Once you have identified with a project, I usually start with taking an overview course on the technology I'm learning.

This is a kickstarter for me - it gets me over the hump of "I have no idea what I'm doing" to being able to do basic things.

I rarely completely finish a course, but I will usually go through a fair chunk of it to get an overview understanding.

Once I have that overview, I simply work on my project. Every time I run into something I don't know how to do, I use google and the documentation for the technology I’m learning to figure out how to solve it.

This approach seems to work better for me than purely taking courses or purely sticking to documentation and articles.

Courses get me to a big picture understanding faster, while diving through documentation and articles to solve specific problems helps me build a much deeper knowledge base.

This also lets me augment my understanding with more fundamentals. A React course is unlikely to spend much time on JavaScript fundamentals, but when I'm googling to solve a problem I have, often I end up digging down into language basics.

Recommended Courses

I have used this approach to learn both React and Vue in the last year or two. While can't necessarily say what the best courses in these domains are, I can recommend the ones I used.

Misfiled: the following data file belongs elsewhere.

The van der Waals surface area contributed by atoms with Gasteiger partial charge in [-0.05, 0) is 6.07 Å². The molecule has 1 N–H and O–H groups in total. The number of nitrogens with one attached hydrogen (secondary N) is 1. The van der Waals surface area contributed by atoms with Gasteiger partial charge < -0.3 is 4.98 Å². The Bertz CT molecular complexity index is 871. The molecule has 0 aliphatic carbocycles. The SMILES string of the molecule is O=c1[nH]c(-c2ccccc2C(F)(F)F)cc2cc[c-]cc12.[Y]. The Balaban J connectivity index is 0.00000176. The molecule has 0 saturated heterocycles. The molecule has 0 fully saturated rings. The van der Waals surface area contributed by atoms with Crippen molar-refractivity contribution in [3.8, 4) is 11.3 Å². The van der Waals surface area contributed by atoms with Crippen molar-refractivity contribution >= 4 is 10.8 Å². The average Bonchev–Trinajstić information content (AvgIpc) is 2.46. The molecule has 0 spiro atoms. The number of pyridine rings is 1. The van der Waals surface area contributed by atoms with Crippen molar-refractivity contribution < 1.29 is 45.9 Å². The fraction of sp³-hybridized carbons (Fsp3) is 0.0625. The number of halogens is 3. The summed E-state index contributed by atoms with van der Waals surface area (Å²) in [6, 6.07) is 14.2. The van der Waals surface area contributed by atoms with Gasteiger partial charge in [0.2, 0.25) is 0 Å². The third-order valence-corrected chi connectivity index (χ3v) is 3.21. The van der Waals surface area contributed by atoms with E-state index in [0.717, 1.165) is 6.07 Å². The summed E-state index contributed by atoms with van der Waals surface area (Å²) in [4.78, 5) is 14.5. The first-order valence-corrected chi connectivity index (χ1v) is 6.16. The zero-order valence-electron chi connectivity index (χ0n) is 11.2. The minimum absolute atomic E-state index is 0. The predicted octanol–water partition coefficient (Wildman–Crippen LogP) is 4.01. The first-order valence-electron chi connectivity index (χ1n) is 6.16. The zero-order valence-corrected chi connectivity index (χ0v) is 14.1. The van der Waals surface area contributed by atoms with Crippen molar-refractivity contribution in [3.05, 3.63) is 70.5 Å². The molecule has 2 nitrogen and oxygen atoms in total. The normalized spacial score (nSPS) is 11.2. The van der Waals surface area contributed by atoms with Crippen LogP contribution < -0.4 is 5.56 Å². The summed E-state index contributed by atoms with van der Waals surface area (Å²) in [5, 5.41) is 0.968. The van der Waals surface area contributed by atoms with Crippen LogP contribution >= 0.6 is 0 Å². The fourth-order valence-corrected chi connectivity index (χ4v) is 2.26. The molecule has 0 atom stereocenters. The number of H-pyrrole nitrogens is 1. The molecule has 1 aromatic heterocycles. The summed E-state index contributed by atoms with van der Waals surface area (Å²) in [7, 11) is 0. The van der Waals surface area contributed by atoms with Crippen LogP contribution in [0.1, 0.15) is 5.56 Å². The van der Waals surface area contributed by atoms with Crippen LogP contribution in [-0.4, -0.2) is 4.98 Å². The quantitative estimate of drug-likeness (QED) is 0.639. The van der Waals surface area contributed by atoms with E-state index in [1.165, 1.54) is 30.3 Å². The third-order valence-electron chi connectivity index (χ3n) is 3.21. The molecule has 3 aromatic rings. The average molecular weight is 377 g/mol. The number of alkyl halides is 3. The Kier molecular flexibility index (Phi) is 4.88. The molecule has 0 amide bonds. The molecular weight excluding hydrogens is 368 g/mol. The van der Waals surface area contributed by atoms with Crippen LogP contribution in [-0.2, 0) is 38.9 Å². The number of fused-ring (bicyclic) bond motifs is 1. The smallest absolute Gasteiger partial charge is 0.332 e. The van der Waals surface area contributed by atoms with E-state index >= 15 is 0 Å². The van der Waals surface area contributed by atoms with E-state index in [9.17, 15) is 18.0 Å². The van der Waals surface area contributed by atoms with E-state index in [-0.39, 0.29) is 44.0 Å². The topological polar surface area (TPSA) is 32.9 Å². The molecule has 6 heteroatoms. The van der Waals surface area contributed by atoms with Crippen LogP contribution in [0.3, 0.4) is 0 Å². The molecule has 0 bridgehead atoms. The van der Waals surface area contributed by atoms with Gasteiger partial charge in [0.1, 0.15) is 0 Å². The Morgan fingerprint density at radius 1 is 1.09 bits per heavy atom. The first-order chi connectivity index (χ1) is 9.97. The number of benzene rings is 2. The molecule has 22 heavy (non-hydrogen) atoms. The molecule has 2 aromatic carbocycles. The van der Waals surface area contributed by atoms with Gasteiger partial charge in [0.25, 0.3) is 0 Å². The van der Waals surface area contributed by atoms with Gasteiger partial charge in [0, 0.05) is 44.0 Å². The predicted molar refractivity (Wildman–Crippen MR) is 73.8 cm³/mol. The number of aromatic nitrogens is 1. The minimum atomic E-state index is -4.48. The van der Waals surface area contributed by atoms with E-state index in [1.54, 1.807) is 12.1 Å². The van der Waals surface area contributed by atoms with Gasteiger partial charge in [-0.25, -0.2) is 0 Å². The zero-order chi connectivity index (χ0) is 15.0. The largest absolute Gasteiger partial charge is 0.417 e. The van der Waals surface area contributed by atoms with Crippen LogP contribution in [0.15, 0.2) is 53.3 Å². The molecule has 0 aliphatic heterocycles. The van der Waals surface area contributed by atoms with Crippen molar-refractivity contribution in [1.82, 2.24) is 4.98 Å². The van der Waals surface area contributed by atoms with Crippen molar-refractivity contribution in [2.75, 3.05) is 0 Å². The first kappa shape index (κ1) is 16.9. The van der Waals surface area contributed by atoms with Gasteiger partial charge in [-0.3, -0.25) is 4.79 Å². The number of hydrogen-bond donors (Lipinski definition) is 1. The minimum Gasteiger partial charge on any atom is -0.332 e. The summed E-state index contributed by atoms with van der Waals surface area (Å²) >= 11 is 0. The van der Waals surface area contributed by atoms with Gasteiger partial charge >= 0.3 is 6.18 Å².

React: Modern React with Redux

Vue: Vue JS 2 - The Complete Guide (incl. Vue Router & Vuex)

I haven’t taken an Angular course that I can personally recommend, but a friend recommended this one, and the teacher is the same as the Vue course I took, so I can vouch for him.

Angular: Angular 6 (formerly Angular 2) - The Complete Guide

Learning More Strategically

While we don't know what the web development of the future will look like, I'm confident that the pace of change is not going to slow down.

We're going to have to keep learning new things, but if we try to learn them all we'll never be able to keep up.

Instead, we need to change our learning approach to be more strategic.

We need to optimize our learning to keep building momentum, to take advantage of our own motivations and energy, and get paid to learn.

In other words, we need to be guided by something like the "Three Mos" framework.

Is this exactly right? I doubt it. It has worked well for me, but I'd bet it can get even better.

What do you use to guide your learning? Let me know below in the comments.


P.S. - If you're interested in these types of topics, I send out a weekly newsletter called the 'Friday Frontend'. Every Friday I send out 15 links to the best articles, tutorials, and announcements in CSS/SCSS, JavaScript, and assorted other awesome Front-end News. Sign up now!